Human anatomy is a branch of science that describes the function of each part of the body and how these parts work together. The human body can be divided into the main parts that are visible from the outside such as the head, neck, trunk, and limbs. However, human anatomy is much more complicated than this. The human body is made up of cells, tissues, organs, and organ systems, which all work together to help the body move, think, breathe, stay safe and healthy, and reproduce.
Cells, Tissues, and Organs
The cell is the basic unit of life. Some organisms, like bacteria, have only one cell. The human body, on the other hand, consists of trillions of cells. The cells in the human body are of different types, each with its own purpose. For example, nerve cells send and receive messages while smooth muscle cells form a lining inside organs such as the bladder. The cells in the human body also vary in size. The female reproductive cell, called a gamete, is quite large, but red blood cells that are manufactured in bones are small. Some very tiny cells in the body can only be seen with a microscope.
Groups of cells form tissue. There are four main types of tissue in the human body: muscle tissue, connective tissue, nervous tissue, and epithelial tissue. Muscle tissue helps the body move and comes in two types: skeletal and smooth. Skeletal muscle tissue is voluntary, which means a person can choose to move it. Skeletal tissue can be found in the arms and legs. Smooth muscle tissue is involuntary, which means it moves on its own. Smooth muscle tissue is in the intestines and bladder. Connective tissue protects, supports, and connects various parts of the body. Nervous tissue sends and receives messages to the brain. Epithelial tissue covers the surface of the body. The skin is epithelial tissue.
Each organ in the body is made of tissue and has a specific function. For example, the heart pumps blood throughout the body, and the lungs bring oxygen into the bloodstream.
Organs are grouped together into organ systems, and each has a specific function. Human beings have eleven major organ systems.
Skeletal muscles, but not smooth or cardiac muscles, make up the muscular system, which helps the body move. In most cases, a skeletal muscle is attached to one end of a bone, stretches across a joint, and attaches to another bone. The strongest and largest skeletal muscles are in the back near the spine and enable the body to push and pull heavy objects. While the muscular system works closely with the skeletal system, it is controlled by the nervous system.
The nervous system is responsible for sending and receiving messages to and from the brain. It has two parts: the central nervous system and the peripheral nervous system. The central nervous system consists of the brain, which controls the body’s movements and functions, and the spinal cord. The peripheral nervous system consists of the many nerves that branch off of the spinal cord and extend to all parts of the body.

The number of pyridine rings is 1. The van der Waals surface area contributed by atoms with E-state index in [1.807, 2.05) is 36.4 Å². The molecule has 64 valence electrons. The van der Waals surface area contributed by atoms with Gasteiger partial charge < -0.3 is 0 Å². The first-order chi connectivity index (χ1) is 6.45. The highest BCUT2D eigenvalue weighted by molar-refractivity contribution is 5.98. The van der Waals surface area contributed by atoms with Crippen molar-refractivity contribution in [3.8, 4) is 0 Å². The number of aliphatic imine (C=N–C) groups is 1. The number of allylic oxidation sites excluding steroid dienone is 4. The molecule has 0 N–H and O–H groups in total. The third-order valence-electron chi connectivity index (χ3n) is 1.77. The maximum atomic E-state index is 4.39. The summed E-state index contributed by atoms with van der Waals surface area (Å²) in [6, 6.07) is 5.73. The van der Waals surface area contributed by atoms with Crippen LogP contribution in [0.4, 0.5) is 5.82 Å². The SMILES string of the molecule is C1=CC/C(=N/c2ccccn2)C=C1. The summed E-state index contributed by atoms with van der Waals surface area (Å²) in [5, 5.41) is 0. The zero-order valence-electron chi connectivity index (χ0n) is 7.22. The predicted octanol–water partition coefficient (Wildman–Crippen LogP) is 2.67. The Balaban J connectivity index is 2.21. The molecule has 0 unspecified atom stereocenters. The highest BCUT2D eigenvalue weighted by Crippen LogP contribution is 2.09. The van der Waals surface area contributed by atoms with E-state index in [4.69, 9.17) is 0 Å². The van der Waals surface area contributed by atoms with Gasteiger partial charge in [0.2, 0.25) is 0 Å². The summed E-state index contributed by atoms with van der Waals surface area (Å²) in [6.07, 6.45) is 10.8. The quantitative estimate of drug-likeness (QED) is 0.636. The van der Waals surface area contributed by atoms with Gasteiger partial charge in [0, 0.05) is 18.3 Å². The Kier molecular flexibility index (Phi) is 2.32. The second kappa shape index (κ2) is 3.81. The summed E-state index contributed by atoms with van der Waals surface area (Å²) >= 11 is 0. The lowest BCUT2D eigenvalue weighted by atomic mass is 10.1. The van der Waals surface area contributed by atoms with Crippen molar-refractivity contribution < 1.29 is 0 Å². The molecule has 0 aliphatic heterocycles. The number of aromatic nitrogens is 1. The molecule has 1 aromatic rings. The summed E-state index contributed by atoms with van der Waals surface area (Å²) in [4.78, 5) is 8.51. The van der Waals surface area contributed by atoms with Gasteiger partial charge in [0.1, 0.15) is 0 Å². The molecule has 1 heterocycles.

An adult’s skeletal system contains 206 bones along with tendons, ligaments, and cartilage. The main task of the skeletal system is to protect the organs within the body but it has other functions as well such as enabling movement. The bones produce blood cells, store calcium and phosphorus, and regulate the endocrine gland.
The respiratory system enables breathing through the nose, mouth, throat, lungs, larynx, and trachea. This critical organ system brings much-needed oxygen into the body and releases carbon dioxide.
The organs in the digestive system include the stomach, small intestine, large intestine, liver, gallbladder, and pancreas. The digestive system breaks down food into substances that the body can use and gives it nutrients and energy.
The urinary system, also called the renal system, includes the bladder, kidneys, and urethra. This system filters blood and eliminates waste in the form of urine.
The heart, blood, and blood vessels make up the cardiovascular, or circulatory, system. The heart pumps blood in a continuous loop throughout the body, using the arteries to carry blood away and the veins to transport it back. The blood circulating throughout the body carries oxygen, removes carbon dioxide, and transports nutrients to cells.
The integumentary system protects the body from the environment and aids in temperature regulation. The organs in this system include the skin, which is the largest organ in the body, and the hair and nails.
The endocrine system consists of many glands, including the thyroid and hypothalamus glands. These glands secrete hormones that regulate body functions such as growth and development and metabolism.
The tonsils, adenoids, and spleen are part of the lymphatic system, which serves as the body’s first line of defense against harmful viruses and bacteria.
The reproductive system is the only organ system that is different in males and females. It consists of the organs needed for reproduction. The male reproductive system includes the testicles and the penis. The female reproductive system includes the fallopian tubes, ovaries, and uterus.